Professional Community for Car Dealers, Automotive Marketers and Sales Managers
In the past five years my job description has evolved into an amalgam of once individual positions, now viewed as a one-person juggling act. When asked what I do for a living, the answer has become complicated. I am a Sales Manager-Marketing Director-Information Technologies Developer-Public Relations Officer. Whew! Try fitting that on to a business card. I am not alone, as many companies have down sized, streamlined processes and automated tasks in order to do more with less. There is a strong chance that your job title is equally as hyphenated as mine. If your job title looks anything like mine, then you too probably spend your day going from zero to hero, back to zero and then hero again, in what seems to be a constantly churning cycle much like the waves of the ocean. For this, I applaud you! If you are unable to relate, let me share with you the energy your “creative” staff has to emote each day.
A sale is the art of motivation. You motivate consumers to make decisions based often on emotion coupled with provided information on the feature, benefits and value of the item(s) you have for sale. You motive your peers to become or further develop their role as a member of a sales team, which requires the cohesive energies of all parties to progress. You motivate your management team to continue to provide the tools, products and pathways to continue the success of team and for yourself. Despite all the motivating that occurs, there is still rejection. Overcoming rejection takes even more motivation and endurance. All this motivation, endurance and perseverance must be self-generated.
Marketing is complicated recipe of events that occur in a specific order in order build and strength branding, produce qualified leads and further nurture existing customers. Being a Marketing Director is like being a research chemist.....you try and little of this with a little of that, wait a few hours and test to see if you got the desired result. If you did, then you will probably celebrate quickly and with little fanfare. If not, you make notes of what you did and you go back to the drawing board to analyze and speculated and come up with what you believe will be the right formula to test in the lab. It can be a painful cycle of trying and trying before you succeed. And once you succeed, you cannot rest on your laurels because you always have to be finding the new formula to improve upon your old successes.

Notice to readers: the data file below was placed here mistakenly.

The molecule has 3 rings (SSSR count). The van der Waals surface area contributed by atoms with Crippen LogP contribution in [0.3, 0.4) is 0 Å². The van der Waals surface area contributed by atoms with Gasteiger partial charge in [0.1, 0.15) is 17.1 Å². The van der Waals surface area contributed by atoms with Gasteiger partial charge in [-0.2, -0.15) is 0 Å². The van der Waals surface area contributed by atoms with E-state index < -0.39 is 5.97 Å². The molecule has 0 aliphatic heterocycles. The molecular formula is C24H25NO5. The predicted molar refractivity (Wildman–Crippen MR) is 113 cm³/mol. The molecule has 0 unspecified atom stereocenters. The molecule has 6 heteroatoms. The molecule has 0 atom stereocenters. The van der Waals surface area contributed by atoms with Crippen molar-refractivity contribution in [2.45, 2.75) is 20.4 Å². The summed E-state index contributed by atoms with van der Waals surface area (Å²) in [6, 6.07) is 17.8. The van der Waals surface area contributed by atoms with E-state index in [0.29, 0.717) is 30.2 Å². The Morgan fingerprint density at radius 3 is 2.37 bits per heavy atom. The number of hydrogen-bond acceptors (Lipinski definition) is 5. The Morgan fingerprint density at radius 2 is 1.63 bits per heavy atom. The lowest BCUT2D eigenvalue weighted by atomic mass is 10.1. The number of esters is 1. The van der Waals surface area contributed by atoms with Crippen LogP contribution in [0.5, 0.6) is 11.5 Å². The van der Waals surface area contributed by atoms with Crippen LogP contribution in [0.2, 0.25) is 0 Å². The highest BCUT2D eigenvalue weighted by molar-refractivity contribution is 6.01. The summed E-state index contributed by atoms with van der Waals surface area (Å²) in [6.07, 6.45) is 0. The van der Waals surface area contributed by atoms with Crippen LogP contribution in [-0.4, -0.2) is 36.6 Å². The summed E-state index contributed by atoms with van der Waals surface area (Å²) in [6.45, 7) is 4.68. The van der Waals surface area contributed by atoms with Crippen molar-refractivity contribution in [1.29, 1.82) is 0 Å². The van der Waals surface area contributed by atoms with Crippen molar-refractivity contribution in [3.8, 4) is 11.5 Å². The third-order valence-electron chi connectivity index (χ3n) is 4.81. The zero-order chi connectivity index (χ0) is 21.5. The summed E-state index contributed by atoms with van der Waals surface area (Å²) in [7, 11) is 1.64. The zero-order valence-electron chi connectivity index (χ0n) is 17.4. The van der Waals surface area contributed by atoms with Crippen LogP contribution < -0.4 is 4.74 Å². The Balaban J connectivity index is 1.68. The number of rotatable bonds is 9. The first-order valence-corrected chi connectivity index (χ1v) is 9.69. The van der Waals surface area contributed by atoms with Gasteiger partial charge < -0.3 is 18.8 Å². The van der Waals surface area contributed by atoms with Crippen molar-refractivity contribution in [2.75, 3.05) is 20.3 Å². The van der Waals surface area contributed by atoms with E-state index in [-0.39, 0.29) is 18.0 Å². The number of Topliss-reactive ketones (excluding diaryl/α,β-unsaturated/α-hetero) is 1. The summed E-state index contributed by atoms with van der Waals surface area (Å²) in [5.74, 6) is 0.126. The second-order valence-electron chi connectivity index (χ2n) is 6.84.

Information Technologies Development is a spider web of tying data points together, integrating databases for knowledge share, creating logics for reporting and producing safeguards that anticipate all possible scenarios. All of these tasks must occur in real time and without the slightest error or discretion. If an miscalculation is made or the system breaks down, there is intense pressure to make an accurate fix and make it quick while the eyes of your work mates peer at your from their idle workspaces . Imagine a house with a could dozen children with thousands of Legos and your responsibility is know where each Lego is at any given time, be able to adjust your inventory for Legos added or lost without your awareness, manage all squabbles over Legos and providing engineering and educational assistance to all building projects.
Public Relations Officer/Executive was cited by CNBC as one of the most stressful jobs of 2013, fifth only behind positions in the military, firefighting and flying a commercial plane. Public relations includes brand management, reputation supervision, company awareness, customer service resolutions and any other spin directive that keeps a company in the spot light in a positive way. Each accomplishment is quickly overshadowed by the request for something bigger or better. Every problem is the sole responsibility of this post. All complaints land on the desk of this employee. There are no nine to five guidelines since the media is never at rest. This job is also full of rejection, as the media is a fickled friend.
When anyone on your team appears to be teetering, consider all the hats they might be wearing, the stress of juggling all the pressure, the roller coaster ride of emotions and all that they do with little gratitude. A slight amount of empathy, a measure of thankfulness and a pinch of appreciation might just go a long way into strengthening what could become your workplace ally.